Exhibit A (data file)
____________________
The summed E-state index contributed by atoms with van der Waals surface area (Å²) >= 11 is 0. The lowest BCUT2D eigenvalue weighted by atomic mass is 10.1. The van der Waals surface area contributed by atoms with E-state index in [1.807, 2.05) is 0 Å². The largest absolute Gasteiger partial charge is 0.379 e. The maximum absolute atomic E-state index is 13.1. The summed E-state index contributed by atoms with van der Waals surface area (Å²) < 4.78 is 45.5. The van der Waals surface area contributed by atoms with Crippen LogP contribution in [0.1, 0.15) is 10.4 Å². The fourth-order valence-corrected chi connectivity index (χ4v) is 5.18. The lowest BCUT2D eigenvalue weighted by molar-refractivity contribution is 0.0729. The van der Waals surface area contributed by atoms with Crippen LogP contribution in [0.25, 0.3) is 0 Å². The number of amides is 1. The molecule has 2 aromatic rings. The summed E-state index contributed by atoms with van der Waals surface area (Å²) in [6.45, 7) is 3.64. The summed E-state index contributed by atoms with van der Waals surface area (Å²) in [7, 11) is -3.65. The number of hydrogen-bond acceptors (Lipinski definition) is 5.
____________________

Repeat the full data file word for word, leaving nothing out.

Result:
The summed E-state index contributed by atoms with van der Waals surface area (Å²) >= 11 is 0. The lowest BCUT2D eigenvalue weighted by atomic mass is 10.1. The van der Waals surface area contributed by atoms with E-state index in [1.807, 2.05) is 0 Å². The largest absolute Gasteiger partial charge is 0.379 e. The maximum absolute atomic E-state index is 13.1. The summed E-state index contributed by atoms with van der Waals surface area (Å²) < 4.78 is 45.5. The van der Waals surface area contributed by atoms with Crippen LogP contribution in [0.1, 0.15) is 10.4 Å². The fourth-order valence-corrected chi connectivity index (χ4v) is 5.18. The lowest BCUT2D eigenvalue weighted by molar-refractivity contribution is 0.0729. The van der Waals surface area contributed by atoms with Crippen LogP contribution in [0.25, 0.3) is 0 Å². The number of amides is 1. The molecule has 2 aromatic rings. The summed E-state index contributed by atoms with van der Waals surface area (Å²) in [6.45, 7) is 3.64. The summed E-state index contributed by atoms with van der Waals surface area (Å²) in [7, 11) is -3.65. The number of hydrogen-bond acceptors (Lipinski definition) is 5.